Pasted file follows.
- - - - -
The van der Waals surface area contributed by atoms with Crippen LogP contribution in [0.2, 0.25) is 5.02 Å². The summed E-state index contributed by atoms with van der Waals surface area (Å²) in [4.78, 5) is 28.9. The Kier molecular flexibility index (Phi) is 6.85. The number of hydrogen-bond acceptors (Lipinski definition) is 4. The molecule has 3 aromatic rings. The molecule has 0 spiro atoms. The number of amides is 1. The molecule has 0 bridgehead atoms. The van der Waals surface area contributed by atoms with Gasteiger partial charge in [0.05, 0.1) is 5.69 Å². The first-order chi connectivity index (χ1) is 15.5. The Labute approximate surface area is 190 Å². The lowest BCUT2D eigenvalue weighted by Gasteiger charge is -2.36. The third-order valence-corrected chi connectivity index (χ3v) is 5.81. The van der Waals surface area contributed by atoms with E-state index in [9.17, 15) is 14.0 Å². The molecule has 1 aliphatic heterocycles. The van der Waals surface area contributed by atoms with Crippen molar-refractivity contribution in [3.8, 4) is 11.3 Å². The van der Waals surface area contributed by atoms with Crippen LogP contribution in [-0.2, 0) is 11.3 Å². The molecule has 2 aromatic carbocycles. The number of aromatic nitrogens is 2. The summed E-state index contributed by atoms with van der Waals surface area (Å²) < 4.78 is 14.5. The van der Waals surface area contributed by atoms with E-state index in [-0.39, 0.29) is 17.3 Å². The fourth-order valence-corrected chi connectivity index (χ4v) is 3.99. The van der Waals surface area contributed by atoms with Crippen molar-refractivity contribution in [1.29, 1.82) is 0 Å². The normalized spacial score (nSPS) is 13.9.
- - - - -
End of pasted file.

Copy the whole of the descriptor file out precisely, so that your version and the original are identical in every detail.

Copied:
The van der Waals surface area contributed by atoms with Crippen LogP contribution in [0.2, 0.25) is 5.02 Å². The summed E-state index contributed by atoms with van der Waals surface area (Å²) in [4.78, 5) is 28.9. The Kier molecular flexibility index (Phi) is 6.85. The number of hydrogen-bond acceptors (Lipinski definition) is 4. The molecule has 3 aromatic rings. The molecule has 0 spiro atoms. The number of amides is 1. The molecule has 0 bridgehead atoms. The van der Waals surface area contributed by atoms with Gasteiger partial charge in [0.05, 0.1) is 5.69 Å². The first-order chi connectivity index (χ1) is 15.5. The Labute approximate surface area is 190 Å². The lowest BCUT2D eigenvalue weighted by Gasteiger charge is -2.36. The third-order valence-corrected chi connectivity index (χ3v) is 5.81. The van der Waals surface area contributed by atoms with E-state index in [9.17, 15) is 14.0 Å². The molecule has 1 aliphatic heterocycles. The van der Waals surface area contributed by atoms with Crippen molar-refractivity contribution in [3.8, 4) is 11.3 Å². The van der Waals surface area contributed by atoms with Crippen LogP contribution in [-0.2, 0) is 11.3 Å². The molecule has 2 aromatic carbocycles. The number of aromatic nitrogens is 2. The summed E-state index contributed by atoms with van der Waals surface area (Å²) < 4.78 is 14.5. The van der Waals surface area contributed by atoms with E-state index in [-0.39, 0.29) is 17.3 Å². The fourth-order valence-corrected chi connectivity index (χ4v) is 3.99. The van der Waals surface area contributed by atoms with Crippen molar-refractivity contribution in [1.29, 1.82) is 0 Å². The normalized spacial score (nSPS) is 13.9.